Maybe it's just that different words mean different things to different people, but I don't think debate is generally the right action to be taking either. I agree with what @MarineBluePsy says about debate vs. arguing in terms of respect. 

But I think there are additional terms to consider. For example, debate vs. dialogue (see: https://ginsberg.umich.edu/content/debate-vs-dialogue-vs-discussion). In brief, the main differences are:

Debate is more "combative" and the goal is to show the other party that your point of view is correct. You listen to the other party to seek flaws in their argument in order to strengthen your own.

Dialogue is "collaborative" and the goal is to work together with the other party (or parties) to come to an agreement. You listen to the other party to seek common ground and to learn from their different perspective.

Both of these forms of communication are important in scholarly interactions with our colleagues but they have their own time and place. I think a lot of awkwardness and bad interactions happen because one or more parties mistakenly take the "debate" route when it's not the right time to do that. In my opinion, the majority of interactions in a collegial environment (i.e. everyday conversations with your colleagues, classroom interactions, seminar interactions etc.) should not be debate but instead be "dialogue".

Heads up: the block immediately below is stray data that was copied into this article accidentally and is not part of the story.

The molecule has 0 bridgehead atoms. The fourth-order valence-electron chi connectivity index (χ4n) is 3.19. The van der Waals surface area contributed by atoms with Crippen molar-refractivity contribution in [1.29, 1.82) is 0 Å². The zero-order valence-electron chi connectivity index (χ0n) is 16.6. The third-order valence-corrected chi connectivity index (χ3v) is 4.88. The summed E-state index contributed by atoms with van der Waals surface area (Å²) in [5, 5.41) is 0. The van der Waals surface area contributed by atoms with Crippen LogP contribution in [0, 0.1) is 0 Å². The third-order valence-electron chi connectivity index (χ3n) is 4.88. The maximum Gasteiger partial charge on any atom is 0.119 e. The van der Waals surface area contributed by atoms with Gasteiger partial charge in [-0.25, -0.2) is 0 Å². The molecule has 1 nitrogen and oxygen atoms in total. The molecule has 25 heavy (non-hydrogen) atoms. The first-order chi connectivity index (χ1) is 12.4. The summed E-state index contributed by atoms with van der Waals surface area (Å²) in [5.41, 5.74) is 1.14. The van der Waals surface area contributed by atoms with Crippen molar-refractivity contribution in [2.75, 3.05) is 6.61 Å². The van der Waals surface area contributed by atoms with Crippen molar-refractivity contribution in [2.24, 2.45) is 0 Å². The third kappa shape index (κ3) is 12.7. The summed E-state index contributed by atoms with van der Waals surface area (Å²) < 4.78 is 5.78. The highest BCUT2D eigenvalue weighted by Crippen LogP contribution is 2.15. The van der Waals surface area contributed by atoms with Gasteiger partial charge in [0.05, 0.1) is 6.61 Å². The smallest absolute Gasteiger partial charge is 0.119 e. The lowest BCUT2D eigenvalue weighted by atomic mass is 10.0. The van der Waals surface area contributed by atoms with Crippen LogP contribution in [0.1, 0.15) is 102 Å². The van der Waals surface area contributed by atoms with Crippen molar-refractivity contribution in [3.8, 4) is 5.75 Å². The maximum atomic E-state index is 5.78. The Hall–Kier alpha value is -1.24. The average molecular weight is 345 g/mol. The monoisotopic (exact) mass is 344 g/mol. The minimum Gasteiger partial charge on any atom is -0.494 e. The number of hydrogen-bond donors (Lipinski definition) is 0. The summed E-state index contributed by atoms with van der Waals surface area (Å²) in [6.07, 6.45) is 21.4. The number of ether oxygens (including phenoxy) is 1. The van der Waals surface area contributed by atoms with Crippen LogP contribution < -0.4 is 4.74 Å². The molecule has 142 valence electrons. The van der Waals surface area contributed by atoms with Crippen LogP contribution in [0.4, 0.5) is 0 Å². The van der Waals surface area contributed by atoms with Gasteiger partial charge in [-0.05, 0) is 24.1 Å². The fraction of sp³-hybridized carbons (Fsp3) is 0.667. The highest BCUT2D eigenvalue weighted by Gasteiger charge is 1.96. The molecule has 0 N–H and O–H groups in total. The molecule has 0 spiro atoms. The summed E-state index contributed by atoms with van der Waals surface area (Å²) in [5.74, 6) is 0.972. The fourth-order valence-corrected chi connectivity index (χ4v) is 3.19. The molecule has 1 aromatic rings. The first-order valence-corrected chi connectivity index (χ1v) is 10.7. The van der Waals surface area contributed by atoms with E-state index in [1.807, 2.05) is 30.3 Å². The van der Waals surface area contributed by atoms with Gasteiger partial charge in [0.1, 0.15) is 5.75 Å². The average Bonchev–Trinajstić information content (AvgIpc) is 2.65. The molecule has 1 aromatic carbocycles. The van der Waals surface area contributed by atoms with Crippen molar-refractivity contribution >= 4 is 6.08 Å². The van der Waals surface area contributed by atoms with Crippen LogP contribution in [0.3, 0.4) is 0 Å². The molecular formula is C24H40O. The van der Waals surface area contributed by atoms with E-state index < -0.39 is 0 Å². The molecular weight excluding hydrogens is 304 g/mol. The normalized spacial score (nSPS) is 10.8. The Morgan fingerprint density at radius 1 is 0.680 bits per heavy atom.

I think that in order for a "debate" interaction to be useful to both parties, both sides need to agree that this is what is needed. For example, if there is a disagreement within the research group on how to interpret X, it would make sense to agree to hash it out and figure out which interpretation is correct. In doing this, both sides agree to a "debate" in order to seek the truth.

Generally, I think it's better to approach interactions as "dialogue" by default and only engage in "debate" when both parties agree there is a need for "debate".

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On 5/25/2016 at 11:42 AM, Neist said:

I think there's a lot of grey areas when talking about professors. Trash talking is not good, but I definitely want sincere opinions and warnings.